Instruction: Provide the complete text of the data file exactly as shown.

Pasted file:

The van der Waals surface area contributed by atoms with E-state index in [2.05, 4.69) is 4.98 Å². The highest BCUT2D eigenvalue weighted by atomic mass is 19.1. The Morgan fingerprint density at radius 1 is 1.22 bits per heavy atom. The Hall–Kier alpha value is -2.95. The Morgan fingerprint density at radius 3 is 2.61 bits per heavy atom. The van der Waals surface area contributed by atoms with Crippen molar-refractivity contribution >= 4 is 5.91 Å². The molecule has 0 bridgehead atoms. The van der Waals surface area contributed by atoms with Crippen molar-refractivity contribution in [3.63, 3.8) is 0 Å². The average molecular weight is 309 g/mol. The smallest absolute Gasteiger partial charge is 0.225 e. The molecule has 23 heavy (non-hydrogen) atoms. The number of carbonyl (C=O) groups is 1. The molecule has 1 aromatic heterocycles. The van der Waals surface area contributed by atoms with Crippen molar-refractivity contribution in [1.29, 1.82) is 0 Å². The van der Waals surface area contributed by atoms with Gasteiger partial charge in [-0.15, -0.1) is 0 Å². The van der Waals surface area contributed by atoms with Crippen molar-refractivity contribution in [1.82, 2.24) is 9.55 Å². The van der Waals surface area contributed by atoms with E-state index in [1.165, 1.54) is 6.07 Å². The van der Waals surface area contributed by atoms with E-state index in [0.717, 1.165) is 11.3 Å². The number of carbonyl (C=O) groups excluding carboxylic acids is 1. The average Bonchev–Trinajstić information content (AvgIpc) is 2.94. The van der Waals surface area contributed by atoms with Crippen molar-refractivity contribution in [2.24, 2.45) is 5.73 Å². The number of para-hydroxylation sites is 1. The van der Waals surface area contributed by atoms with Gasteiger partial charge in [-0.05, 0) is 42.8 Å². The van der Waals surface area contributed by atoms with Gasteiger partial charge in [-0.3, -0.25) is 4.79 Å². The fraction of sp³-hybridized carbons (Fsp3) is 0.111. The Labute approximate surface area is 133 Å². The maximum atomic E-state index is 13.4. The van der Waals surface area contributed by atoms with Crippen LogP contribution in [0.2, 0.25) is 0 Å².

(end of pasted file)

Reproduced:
The van der Waals surface area contributed by atoms with E-state index in [2.05, 4.69) is 4.98 Å². The highest BCUT2D eigenvalue weighted by atomic mass is 19.1. The Morgan fingerprint density at radius 1 is 1.22 bits per heavy atom. The Hall–Kier alpha value is -2.95. The Morgan fingerprint density at radius 3 is 2.61 bits per heavy atom. The van der Waals surface area contributed by atoms with Crippen molar-refractivity contribution >= 4 is 5.91 Å². The molecule has 0 bridgehead atoms. The van der Waals surface area contributed by atoms with Crippen molar-refractivity contribution in [3.63, 3.8) is 0 Å². The average molecular weight is 309 g/mol. The smallest absolute Gasteiger partial charge is 0.225 e. The molecule has 23 heavy (non-hydrogen) atoms. The number of carbonyl (C=O) groups is 1. The molecule has 1 aromatic heterocycles. The van der Waals surface area contributed by atoms with Crippen molar-refractivity contribution in [1.29, 1.82) is 0 Å². The van der Waals surface area contributed by atoms with Gasteiger partial charge in [-0.15, -0.1) is 0 Å². The van der Waals surface area contributed by atoms with Crippen molar-refractivity contribution in [1.82, 2.24) is 9.55 Å². The van der Waals surface area contributed by atoms with E-state index in [1.165, 1.54) is 6.07 Å². The van der Waals surface area contributed by atoms with E-state index in [0.717, 1.165) is 11.3 Å². The number of carbonyl (C=O) groups excluding carboxylic acids is 1. The average Bonchev–Trinajstić information content (AvgIpc) is 2.94. The van der Waals surface area contributed by atoms with Crippen molar-refractivity contribution in [2.24, 2.45) is 5.73 Å². The number of para-hydroxylation sites is 1. The van der Waals surface area contributed by atoms with Gasteiger partial charge in [-0.05, 0) is 42.8 Å². The van der Waals surface area contributed by atoms with Gasteiger partial charge in [-0.3, -0.25) is 4.79 Å². The fraction of sp³-hybridized carbons (Fsp3) is 0.111. The Labute approximate surface area is 133 Å². The maximum atomic E-state index is 13.4. The van der Waals surface area contributed by atoms with Crippen LogP contribution in [0.2, 0.25) is 0 Å².